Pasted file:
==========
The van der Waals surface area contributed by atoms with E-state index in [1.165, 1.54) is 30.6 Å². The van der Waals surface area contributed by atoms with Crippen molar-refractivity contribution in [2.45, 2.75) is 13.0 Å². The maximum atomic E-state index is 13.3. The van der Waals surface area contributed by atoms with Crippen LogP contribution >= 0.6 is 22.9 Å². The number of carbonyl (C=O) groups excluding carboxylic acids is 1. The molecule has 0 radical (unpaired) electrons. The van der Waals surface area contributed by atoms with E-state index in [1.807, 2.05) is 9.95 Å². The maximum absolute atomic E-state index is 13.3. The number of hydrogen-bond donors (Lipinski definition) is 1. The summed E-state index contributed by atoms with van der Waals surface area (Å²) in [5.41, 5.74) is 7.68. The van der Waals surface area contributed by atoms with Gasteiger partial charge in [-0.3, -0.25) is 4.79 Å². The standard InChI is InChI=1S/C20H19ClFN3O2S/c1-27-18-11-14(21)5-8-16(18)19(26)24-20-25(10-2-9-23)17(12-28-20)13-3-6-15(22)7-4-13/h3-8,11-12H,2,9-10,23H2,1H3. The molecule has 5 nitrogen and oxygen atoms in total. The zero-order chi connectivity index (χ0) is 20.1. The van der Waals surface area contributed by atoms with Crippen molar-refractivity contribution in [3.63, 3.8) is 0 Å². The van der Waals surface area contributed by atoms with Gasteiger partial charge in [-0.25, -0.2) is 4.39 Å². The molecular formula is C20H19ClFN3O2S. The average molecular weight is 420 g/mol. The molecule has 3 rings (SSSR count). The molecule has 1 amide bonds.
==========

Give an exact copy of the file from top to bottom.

The van der Waals surface area contributed by atoms with E-state index in [1.165, 1.54) is 30.6 Å². The van der Waals surface area contributed by atoms with Crippen molar-refractivity contribution in [2.45, 2.75) is 13.0 Å². The maximum atomic E-state index is 13.3. The van der Waals surface area contributed by atoms with Crippen LogP contribution >= 0.6 is 22.9 Å². The number of carbonyl (C=O) groups excluding carboxylic acids is 1. The molecule has 0 radical (unpaired) electrons. The van der Waals surface area contributed by atoms with E-state index in [1.807, 2.05) is 9.95 Å². The maximum absolute atomic E-state index is 13.3. The number of hydrogen-bond donors (Lipinski definition) is 1. The summed E-state index contributed by atoms with van der Waals surface area (Å²) in [5.41, 5.74) is 7.68. The van der Waals surface area contributed by atoms with Gasteiger partial charge in [-0.3, -0.25) is 4.79 Å². The standard InChI is InChI=1S/C20H19ClFN3O2S/c1-27-18-11-14(21)5-8-16(18)19(26)24-20-25(10-2-9-23)17(12-28-20)13-3-6-15(22)7-4-13/h3-8,11-12H,2,9-10,23H2,1H3. The molecule has 5 nitrogen and oxygen atoms in total. The zero-order chi connectivity index (χ0) is 20.1. The van der Waals surface area contributed by atoms with Crippen molar-refractivity contribution in [3.63, 3.8) is 0 Å². The van der Waals surface area contributed by atoms with Gasteiger partial charge in [-0.25, -0.2) is 4.39 Å². The molecular formula is C20H19ClFN3O2S. The average molecular weight is 420 g/mol. The molecule has 3 rings (SSSR count). The molecule has 1 amide bonds.